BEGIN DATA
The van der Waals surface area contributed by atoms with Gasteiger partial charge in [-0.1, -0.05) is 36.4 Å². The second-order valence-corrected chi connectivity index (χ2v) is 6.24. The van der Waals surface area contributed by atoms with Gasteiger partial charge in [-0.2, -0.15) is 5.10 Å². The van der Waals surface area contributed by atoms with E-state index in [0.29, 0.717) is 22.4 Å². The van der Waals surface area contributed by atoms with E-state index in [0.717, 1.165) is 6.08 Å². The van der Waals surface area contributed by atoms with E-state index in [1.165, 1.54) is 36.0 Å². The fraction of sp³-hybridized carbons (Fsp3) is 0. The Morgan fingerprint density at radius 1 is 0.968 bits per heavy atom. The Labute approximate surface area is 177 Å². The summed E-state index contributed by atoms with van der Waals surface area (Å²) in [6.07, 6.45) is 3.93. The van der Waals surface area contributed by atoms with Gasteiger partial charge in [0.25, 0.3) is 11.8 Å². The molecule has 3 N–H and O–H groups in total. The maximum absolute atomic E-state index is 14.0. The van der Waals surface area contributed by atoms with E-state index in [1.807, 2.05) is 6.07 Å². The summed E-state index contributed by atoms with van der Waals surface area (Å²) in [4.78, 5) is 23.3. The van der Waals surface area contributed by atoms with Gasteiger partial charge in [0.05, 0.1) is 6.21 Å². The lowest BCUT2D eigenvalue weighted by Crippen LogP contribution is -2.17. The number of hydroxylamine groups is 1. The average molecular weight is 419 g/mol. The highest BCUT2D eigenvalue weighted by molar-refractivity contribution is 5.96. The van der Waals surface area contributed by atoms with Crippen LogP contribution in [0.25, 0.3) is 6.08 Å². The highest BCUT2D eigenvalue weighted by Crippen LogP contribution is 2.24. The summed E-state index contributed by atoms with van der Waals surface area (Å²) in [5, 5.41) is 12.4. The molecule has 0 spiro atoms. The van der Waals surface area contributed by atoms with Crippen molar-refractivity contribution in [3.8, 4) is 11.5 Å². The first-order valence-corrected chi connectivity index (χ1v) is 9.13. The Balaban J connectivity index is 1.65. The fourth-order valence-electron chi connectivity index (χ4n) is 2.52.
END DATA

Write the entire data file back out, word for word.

The van der Waals surface area contributed by atoms with Gasteiger partial charge in [-0.1, -0.05) is 36.4 Å². The second-order valence-corrected chi connectivity index (χ2v) is 6.24. The van der Waals surface area contributed by atoms with Gasteiger partial charge in [-0.2, -0.15) is 5.10 Å². The van der Waals surface area contributed by atoms with E-state index in [0.29, 0.717) is 22.4 Å². The van der Waals surface area contributed by atoms with E-state index in [0.717, 1.165) is 6.08 Å². The van der Waals surface area contributed by atoms with E-state index in [1.165, 1.54) is 36.0 Å². The fraction of sp³-hybridized carbons (Fsp3) is 0. The Morgan fingerprint density at radius 1 is 0.968 bits per heavy atom. The Labute approximate surface area is 177 Å². The summed E-state index contributed by atoms with van der Waals surface area (Å²) in [6.07, 6.45) is 3.93. The van der Waals surface area contributed by atoms with Gasteiger partial charge in [0.25, 0.3) is 11.8 Å². The molecule has 3 N–H and O–H groups in total. The maximum absolute atomic E-state index is 14.0. The van der Waals surface area contributed by atoms with E-state index in [1.807, 2.05) is 6.07 Å². The summed E-state index contributed by atoms with van der Waals surface area (Å²) in [4.78, 5) is 23.3. The van der Waals surface area contributed by atoms with Gasteiger partial charge in [0.05, 0.1) is 6.21 Å². The lowest BCUT2D eigenvalue weighted by Crippen LogP contribution is -2.17. The number of hydroxylamine groups is 1. The average molecular weight is 419 g/mol. The highest BCUT2D eigenvalue weighted by molar-refractivity contribution is 5.96. The van der Waals surface area contributed by atoms with Crippen LogP contribution in [0.25, 0.3) is 6.08 Å². The highest BCUT2D eigenvalue weighted by Crippen LogP contribution is 2.24. The summed E-state index contributed by atoms with van der Waals surface area (Å²) in [5, 5.41) is 12.4. The molecule has 0 spiro atoms. The van der Waals surface area contributed by atoms with Crippen molar-refractivity contribution in [3.8, 4) is 11.5 Å². The first-order valence-corrected chi connectivity index (χ1v) is 9.13. The Balaban J connectivity index is 1.65. The fourth-order valence-electron chi connectivity index (χ4n) is 2.52.